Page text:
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Church of Ireland Notes from ‘The Irish Times’

General Synod 2021 

The 2021 meeting of the General Synod will be held by electronic communication technology from next Thursday until Saturday 2 October.

As is customary the Synod will discuss the reports of the Standing Committee, and the Representative Church Body and their various committees and commissions which provides opportunities to reflect on the Church’s work over the last year. There will also be consideration of new legislation. A bill will be debated which will review the diocesan allocation of seats. If approved, it will reduce the size of the Synod, in stages, from its current level of 698 to 597 and then to 534. There will also be proposed legislation to ensure gender balance among parochial nominators at the time of vacancies and to protect against conflicts of interest. As expected, following the decision of the Bishops of Limerick and Tuam to retire later this year, there will be a bill to allow for the election of their successor in the dioceses of Tuam, Killala & Achonry and Limerick & Killaloe under the jurisdiction of one bishop.

Whilst modern technology has allowed the work of the General Synod to proceed remotely there is, by common consent, no real substitute for personal contact. The business can be effected but for most the Synod is about meeting people. Arguably more real business is dome over coffee or lunch or through a quiet word in a corridor – hopefully next year.

The RCB Library has begun to reopen to the public on a phased basis, commencing initially with Tuesdays and Wednesdays only. As it is no longer possible to facilitate unscheduled visitors, and to avoid any disappointment, visitors wishing to view archives and manuscripts, or spend time reading from the printed collection, must have a pre–booked seat in the reading room in advance of their visit, through a new online booking system available here.

Visitors may reserve a morning slot (10am–12.30pm) or afternoon slot (2.00pm–4.30pm) to secure access to the Reading Room.  Booking for a given week opens at 9am on the Friday of the previous week and there is no need to reserve a desk if just borrowing or returning books.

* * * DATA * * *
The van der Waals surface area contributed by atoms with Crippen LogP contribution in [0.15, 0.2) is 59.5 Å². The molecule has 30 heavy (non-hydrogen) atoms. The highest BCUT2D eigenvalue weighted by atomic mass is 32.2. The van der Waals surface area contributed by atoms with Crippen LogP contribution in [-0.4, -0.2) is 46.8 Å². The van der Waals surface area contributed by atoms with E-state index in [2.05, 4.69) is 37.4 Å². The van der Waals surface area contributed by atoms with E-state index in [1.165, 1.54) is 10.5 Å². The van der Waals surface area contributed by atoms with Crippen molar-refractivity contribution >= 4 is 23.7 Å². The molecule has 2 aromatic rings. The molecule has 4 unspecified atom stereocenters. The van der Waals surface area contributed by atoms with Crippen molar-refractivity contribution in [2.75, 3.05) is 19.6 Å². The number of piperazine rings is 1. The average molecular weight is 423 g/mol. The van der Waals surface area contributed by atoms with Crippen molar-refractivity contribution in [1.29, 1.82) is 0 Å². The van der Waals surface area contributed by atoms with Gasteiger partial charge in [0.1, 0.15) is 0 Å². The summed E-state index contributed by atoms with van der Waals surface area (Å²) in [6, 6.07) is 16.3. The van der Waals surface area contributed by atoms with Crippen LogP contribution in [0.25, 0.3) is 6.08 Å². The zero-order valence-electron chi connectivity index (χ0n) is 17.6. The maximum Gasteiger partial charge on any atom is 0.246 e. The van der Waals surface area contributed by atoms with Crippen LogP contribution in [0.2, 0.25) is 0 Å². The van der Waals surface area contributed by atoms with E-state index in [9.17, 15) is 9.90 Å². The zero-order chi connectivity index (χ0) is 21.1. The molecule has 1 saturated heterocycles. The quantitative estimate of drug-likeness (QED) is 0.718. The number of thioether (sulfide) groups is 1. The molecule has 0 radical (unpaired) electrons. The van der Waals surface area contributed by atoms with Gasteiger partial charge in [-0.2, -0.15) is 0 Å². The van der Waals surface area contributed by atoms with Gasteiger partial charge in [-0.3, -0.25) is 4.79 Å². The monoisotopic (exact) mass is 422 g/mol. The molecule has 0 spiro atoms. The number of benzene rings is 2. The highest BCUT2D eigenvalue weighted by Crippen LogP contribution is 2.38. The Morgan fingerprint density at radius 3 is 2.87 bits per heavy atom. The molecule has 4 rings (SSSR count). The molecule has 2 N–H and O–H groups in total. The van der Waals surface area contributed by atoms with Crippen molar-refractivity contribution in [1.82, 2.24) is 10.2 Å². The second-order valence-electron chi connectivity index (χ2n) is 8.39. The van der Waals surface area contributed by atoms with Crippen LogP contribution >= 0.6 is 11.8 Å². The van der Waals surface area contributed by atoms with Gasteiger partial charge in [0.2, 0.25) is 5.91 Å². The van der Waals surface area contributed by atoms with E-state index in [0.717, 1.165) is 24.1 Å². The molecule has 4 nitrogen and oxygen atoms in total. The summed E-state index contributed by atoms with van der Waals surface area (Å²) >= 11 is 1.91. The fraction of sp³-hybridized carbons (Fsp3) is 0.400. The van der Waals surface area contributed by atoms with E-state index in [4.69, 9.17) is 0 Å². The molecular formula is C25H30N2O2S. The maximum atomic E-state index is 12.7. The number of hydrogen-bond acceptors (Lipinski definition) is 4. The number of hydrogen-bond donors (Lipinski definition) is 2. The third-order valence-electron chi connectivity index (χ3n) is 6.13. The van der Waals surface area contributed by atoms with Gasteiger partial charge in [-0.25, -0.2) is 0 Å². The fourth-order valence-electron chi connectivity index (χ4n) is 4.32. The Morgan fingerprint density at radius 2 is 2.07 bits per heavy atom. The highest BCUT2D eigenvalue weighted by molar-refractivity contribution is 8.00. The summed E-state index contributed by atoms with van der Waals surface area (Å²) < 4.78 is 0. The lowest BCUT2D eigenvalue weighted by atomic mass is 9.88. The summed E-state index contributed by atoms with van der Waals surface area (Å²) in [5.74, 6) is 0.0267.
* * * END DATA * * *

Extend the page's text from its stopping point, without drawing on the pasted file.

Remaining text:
The booking system allows visitors to maximise their time in the Library, as up to five items may be ordered in advance to be ready for viewing on arrival. Further details about the reservation system and how it interacts with the Library’s lists may be viewed here

A helpful instructional video on the new reservation system can be viewed here.

For the coming academic term, Thursdays will be set aside for students at the Theological Institute and other Members of the Library to gain access to the printed collection only. Click and Collect will remain in place for those unable to travel to the Library for printed materials.

These arrangements will be reviewed and revised in coming weeks, and it is anticipated that further slots will become available in October as society begins to reopen further.

Church Music Dublin has commissioned a second set of videos in which David O’Shea discusses organ registrations for repertoire. The videos may be found at the following link – Registrations for Repertoire – and will be of particular interest to organ students, and other interested parties.

St Anne’s cathedral, Belfast, has appointed Tristan Russler as its Associate Organist. A native of Perth in Australia, he was Assistant Director of Music in Christ Church cathedral, Dublin, 2005–09, and since 2001 has been Director of Music in St Bartholomew’s church, Dublin.

Church of Ireland Notes

Published in the Saturday edition of The Irish Times

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